What’s on the agenda once you’ve escaped from work?
October 13, 2022
Those of us who are now retired will remember wondering what the heck we would get up to once we handed in our security badge and logged off forever. It’s a mystery. We remember asking retired friends what it would be like, and were told “you’ll never believe you found the time to work.” A cryptic and mysterious answer, that.
So, what are retired folks getting up to? Save with SPP had a look around to see.
US News and World Report sets out the list of things folks ought to do in retirement. They suggest activities like fitness, “being financially savvy,” establishing routines, caring for pets, staying social, and to “commit to your health.”
Other ideas in the article include travel, getting new hobbies, working (part-time), considering relocating, studying your family tree, and so on.
They recommend starting off with a retirement bucket list. “Jot down the wishes you’ve been waiting to fulfill, ranging from travel spots to hobbies. Whenever you’re unsure of what to do next, you can revisit the list. Just be sure to keep the items within your reach, meaning they are financially feasible for your budget and fit your mobility range,” the article advises.
A colourful graphic on the Age UK site adds a few additional ideas, such as going on cruises, “seeing the Northern Lights,” enjoying time with the grandbabies, and the 60-ish notion of travelling the world in a VW mini-bus.
OK, so these are all great ideas. But are people doing them?
The Satisfying Retirement blogspot reports that “worries about having enough to do and not being bored are very much top-of-mind” for retirees. “After several decades of having time dictated by work, the thought of unplanned days stretching into the future is a little unsettling,” the post continues.
A number of retirees interviewed for this post say they do a lot of the same things, but can now take their time. Two hours at the gym provides time for talking to people and reading the paper, the post notes, whereas before, you had to rush through a working in 30-35 minutes to make time for shopping.
“I’ve had three boring days in two years,” retiree Jane P tells the blog. “We have an exercise or swimming class every weekday morning. We have a garden. I try to meet one of several friends for coffee or lunch each week. I’m a mediator in training and I try to have one mediation event set up each week. I have a blog and a blogging community. I play games on Facebook.”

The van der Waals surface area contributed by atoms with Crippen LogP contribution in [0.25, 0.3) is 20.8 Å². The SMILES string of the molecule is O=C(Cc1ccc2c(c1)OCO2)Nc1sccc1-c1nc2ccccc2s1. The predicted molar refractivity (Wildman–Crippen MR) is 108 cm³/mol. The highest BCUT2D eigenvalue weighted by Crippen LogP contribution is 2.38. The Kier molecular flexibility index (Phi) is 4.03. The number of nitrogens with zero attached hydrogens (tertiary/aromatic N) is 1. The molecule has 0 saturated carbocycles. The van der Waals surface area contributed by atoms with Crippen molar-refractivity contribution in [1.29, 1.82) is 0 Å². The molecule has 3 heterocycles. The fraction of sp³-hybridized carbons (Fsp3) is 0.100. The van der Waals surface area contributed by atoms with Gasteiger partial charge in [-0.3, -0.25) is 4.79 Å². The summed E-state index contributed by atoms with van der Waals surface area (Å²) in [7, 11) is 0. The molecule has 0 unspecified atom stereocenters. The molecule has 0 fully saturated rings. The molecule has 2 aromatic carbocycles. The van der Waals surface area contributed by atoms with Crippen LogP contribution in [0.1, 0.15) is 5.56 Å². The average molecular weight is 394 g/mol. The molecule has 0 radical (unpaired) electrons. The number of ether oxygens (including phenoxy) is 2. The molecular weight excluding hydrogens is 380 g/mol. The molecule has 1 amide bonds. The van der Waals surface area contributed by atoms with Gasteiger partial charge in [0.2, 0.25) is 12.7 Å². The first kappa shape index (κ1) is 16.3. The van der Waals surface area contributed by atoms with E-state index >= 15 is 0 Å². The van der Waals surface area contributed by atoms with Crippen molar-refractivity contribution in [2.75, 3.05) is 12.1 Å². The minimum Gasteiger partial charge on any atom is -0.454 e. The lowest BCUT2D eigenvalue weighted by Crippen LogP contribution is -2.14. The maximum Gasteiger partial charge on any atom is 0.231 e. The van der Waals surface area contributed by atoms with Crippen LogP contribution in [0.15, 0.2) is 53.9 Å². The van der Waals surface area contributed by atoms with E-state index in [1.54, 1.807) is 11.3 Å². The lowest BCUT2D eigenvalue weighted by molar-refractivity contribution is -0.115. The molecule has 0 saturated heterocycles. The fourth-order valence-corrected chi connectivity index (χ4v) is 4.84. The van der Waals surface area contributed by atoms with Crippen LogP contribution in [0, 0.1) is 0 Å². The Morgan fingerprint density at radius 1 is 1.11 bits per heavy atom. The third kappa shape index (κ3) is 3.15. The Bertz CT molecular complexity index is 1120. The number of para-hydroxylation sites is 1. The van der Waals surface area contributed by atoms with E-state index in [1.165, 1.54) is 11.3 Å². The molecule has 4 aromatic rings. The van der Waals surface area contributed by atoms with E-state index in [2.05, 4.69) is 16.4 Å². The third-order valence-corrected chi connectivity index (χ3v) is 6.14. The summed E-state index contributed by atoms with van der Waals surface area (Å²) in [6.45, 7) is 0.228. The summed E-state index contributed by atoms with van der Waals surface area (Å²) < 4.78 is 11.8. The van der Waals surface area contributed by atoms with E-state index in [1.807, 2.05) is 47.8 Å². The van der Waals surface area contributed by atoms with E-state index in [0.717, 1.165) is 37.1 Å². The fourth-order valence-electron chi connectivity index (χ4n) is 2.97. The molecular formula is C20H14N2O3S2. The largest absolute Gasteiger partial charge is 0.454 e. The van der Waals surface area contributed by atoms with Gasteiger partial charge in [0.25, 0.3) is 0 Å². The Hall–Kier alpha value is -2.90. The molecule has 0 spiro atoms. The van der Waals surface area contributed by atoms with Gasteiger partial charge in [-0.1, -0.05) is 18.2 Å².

According to the Intentional Retirement blog, maybe retirement doesn’t look night-and-day different from pre-retirement. The blog reviewed U.S. Bureau of Labor Statistics data that found that “those in retirement spent less time on things like working, educational activities, and caring for others like their children. They spent more time on things like personal care, eating, household activities, shopping, leisure, civic activities and talking on the phone.”
The U.S. data, the blog notes, say it boils down to an average 2.5 hours per week more, for retirees, on leisure activities than their working cousins.
Time to try new things is the dividend that retirement pays. We wouldn’t have thought we would be spending hours and hours per week line dancing, but it’s opened up a lot of new friendships, is fun, and helps us stay sharper. All good. Try to take advantage of all the free time to try new things.
Having a little more retirement income will give you more options in retirement. Consider joining the Saskatchewan Pension Plan to help boost your savings efforts. As of December 31, 2021, SPP has 32,409 members, manages $604.6 million in assets, has been delivering retirement security to Canadians since 1986, and is open to any Canadian with registered retirement savings plan room. Check them out today!
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Written by Martin Biefer
Martin Biefer is Senior Pension Writer at Avery & Kerr Communications in Nepean, Ontario. A veteran reporter, editor and pension communicator, he’s now a freelancer. Interests include golf, line dancing and classic rock, and playing guitar. Got a story idea? Let Martin know via LinkedIn.